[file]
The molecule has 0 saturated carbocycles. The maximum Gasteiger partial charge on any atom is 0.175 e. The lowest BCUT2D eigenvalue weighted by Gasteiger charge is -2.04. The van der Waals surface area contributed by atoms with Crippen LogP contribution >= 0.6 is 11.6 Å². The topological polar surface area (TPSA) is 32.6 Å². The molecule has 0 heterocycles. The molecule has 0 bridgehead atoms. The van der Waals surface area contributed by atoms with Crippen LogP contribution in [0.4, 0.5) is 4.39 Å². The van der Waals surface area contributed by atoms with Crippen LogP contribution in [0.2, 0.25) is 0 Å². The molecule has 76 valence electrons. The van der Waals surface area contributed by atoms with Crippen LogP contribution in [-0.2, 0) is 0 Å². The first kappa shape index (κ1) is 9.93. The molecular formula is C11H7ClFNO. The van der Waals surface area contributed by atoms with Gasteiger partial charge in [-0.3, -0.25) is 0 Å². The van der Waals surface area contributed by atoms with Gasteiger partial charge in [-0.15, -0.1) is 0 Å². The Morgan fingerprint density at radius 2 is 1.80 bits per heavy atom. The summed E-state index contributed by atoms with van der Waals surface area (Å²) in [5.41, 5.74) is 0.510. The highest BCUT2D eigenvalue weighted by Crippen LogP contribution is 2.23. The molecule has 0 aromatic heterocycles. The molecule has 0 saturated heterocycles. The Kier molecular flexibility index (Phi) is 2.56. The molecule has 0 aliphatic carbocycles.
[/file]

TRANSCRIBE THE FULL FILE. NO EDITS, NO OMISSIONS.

The molecule has 0 saturated carbocycles. The maximum Gasteiger partial charge on any atom is 0.175 e. The lowest BCUT2D eigenvalue weighted by Gasteiger charge is -2.04. The van der Waals surface area contributed by atoms with Crippen LogP contribution >= 0.6 is 11.6 Å². The topological polar surface area (TPSA) is 32.6 Å². The molecule has 0 heterocycles. The molecule has 0 bridgehead atoms. The van der Waals surface area contributed by atoms with Crippen LogP contribution in [0.4, 0.5) is 4.39 Å². The van der Waals surface area contributed by atoms with Crippen LogP contribution in [0.2, 0.25) is 0 Å². The molecule has 76 valence electrons. The van der Waals surface area contributed by atoms with Crippen LogP contribution in [-0.2, 0) is 0 Å². The first kappa shape index (κ1) is 9.93. The molecular formula is C11H7ClFNO. The van der Waals surface area contributed by atoms with Gasteiger partial charge in [-0.3, -0.25) is 0 Å². The van der Waals surface area contributed by atoms with Gasteiger partial charge in [-0.15, -0.1) is 0 Å². The Morgan fingerprint density at radius 2 is 1.80 bits per heavy atom. The summed E-state index contributed by atoms with van der Waals surface area (Å²) in [5.41, 5.74) is 0.510. The highest BCUT2D eigenvalue weighted by Crippen LogP contribution is 2.23. The molecule has 0 aromatic heterocycles. The molecule has 0 saturated heterocycles. The Kier molecular flexibility index (Phi) is 2.56. The molecule has 0 aliphatic carbocycles.